P N C O

Mostly photography, with the occasional philosophical contemplation

14: Nature’s Sonnet

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Life of a Tree

As a tree admires her beauty by looking into her own reflection
Water flows gently beneath and carries along her mirror image
Birds singing from the canopy come down to see the spectacle
A moment in time connects the tree to her own past lifetime
Once she stood firmly and proud on the banks of the forest creek
She was a home and shelter to many animals who befriended her
Her roots went all the way down deep below the water level
The crown on her head was majestic full of the greenest leaves
Years went by as she grew and grew with many seasons passing
She saw humans dramatically change the landscape around her
But the forest was left untouched and remained a peaceful sanctuary
With her birth ground safe she started giving in to gravity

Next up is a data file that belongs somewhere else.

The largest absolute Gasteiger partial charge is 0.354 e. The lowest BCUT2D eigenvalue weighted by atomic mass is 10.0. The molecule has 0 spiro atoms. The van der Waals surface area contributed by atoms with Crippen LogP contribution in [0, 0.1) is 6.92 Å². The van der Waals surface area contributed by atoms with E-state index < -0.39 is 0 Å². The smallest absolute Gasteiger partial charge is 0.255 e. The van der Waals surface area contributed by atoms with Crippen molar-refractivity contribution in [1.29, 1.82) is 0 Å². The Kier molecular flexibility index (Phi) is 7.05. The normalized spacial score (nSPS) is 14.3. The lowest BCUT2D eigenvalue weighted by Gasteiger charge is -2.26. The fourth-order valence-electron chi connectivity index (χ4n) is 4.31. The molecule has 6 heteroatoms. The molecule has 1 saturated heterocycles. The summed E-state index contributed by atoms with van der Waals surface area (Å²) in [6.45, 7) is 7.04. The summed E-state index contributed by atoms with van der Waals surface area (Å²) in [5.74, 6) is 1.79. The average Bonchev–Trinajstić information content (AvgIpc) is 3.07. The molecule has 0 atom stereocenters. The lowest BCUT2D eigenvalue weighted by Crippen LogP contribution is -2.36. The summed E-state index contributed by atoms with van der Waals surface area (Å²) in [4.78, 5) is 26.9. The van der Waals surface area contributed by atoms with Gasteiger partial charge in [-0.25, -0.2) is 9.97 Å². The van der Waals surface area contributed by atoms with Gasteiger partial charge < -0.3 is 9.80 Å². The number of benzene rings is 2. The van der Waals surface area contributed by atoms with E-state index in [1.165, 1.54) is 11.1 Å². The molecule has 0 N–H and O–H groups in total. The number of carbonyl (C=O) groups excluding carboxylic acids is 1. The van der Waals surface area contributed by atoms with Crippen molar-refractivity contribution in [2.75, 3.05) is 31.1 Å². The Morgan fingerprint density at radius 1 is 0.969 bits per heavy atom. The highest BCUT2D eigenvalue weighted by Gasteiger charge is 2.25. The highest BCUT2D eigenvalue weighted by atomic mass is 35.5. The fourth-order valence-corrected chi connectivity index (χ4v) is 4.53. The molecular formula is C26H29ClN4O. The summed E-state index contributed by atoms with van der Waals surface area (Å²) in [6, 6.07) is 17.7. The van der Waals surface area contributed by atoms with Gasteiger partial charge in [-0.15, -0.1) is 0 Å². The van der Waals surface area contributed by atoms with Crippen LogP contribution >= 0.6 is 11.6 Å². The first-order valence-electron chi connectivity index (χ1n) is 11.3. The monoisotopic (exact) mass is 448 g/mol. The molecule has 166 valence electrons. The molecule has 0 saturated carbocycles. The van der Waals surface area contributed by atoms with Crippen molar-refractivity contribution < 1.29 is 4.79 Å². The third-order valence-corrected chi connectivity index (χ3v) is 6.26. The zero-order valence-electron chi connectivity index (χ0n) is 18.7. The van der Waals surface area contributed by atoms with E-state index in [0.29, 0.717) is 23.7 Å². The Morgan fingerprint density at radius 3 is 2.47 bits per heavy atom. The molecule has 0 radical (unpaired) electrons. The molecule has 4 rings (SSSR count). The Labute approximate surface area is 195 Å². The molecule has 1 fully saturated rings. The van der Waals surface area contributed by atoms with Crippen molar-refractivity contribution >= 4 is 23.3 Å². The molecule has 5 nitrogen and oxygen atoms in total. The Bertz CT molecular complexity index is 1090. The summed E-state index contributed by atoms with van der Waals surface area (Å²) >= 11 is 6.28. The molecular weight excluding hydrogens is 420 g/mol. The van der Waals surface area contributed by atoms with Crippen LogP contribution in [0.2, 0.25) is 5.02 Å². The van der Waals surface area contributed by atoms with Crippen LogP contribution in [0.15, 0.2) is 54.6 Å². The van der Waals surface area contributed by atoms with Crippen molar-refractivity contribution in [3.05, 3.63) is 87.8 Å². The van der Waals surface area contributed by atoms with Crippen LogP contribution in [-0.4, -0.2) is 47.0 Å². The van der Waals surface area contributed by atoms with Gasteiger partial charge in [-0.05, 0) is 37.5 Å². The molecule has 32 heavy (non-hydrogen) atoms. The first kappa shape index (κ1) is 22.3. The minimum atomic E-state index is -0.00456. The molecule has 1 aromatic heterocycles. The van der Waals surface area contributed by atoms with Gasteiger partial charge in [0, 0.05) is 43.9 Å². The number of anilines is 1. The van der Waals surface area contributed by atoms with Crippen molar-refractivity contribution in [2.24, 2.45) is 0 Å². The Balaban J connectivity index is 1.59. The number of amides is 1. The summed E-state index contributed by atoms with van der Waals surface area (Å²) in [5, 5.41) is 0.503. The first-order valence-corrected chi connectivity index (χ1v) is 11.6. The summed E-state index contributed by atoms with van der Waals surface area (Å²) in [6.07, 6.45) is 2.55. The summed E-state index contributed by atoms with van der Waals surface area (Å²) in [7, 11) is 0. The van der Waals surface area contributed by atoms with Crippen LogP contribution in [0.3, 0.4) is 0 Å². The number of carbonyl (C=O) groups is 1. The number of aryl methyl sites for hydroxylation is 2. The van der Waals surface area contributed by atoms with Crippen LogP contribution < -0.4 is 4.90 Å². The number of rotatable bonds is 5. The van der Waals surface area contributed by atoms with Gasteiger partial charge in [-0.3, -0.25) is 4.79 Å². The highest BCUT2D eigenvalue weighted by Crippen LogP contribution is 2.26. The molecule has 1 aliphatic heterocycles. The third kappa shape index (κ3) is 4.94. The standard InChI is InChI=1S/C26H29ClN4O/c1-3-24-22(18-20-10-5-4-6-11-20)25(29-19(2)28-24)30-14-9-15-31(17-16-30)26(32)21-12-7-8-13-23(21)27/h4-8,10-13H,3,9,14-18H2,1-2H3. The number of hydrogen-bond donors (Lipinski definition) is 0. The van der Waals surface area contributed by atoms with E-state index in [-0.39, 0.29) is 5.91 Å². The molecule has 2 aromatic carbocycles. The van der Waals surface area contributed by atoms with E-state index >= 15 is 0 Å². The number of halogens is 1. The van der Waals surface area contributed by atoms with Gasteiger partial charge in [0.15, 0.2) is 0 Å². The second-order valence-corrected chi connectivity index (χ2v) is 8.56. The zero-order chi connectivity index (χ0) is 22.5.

Letting go of her connection to both the air and the ground below
Her the faithful task was to become a bridge between life and death

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Would you judge a tree?

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trees

Ram Dass on self judgment:

I think that part of it is observing oneself more impersonally. I often use this image, which I think I have used already, but let me say it again.  That when you go out into the woods and you look at trees, you see all these different trees. And some of them are bent, and some of them are straight, and some of them are evergreens, and some of them are whatever. And you look at the tree and you allow it. You appreciate it. You see why it is the way it is. You sort of understand that it didn’t get enough light, and so it turned that way. And you don’t get all emotional about it. You just allow it. You appreciate the tree.

The minute you get near humans, you lose all that. And you are constantly saying “You’re too this, or I’m too this.” That judging mind comes in. And so I practice turning people into trees. Which means appreciating them just the way they are.[..]

Source of the quote – read more at: Ram Dass on Self Judgement

I’ve read about this idea in the past and today i was reminded of the story of the trees. Such a wonderful analogy Ram Dass makes here. What if we would be able to just see each other without all these labels and judgements in our minds? Next time you’re ready to judge a person, try remembering him/her as a tree. Perhaps it can help to stop judging and be more open to who’s there in front of you. I’m gonna try this 🙂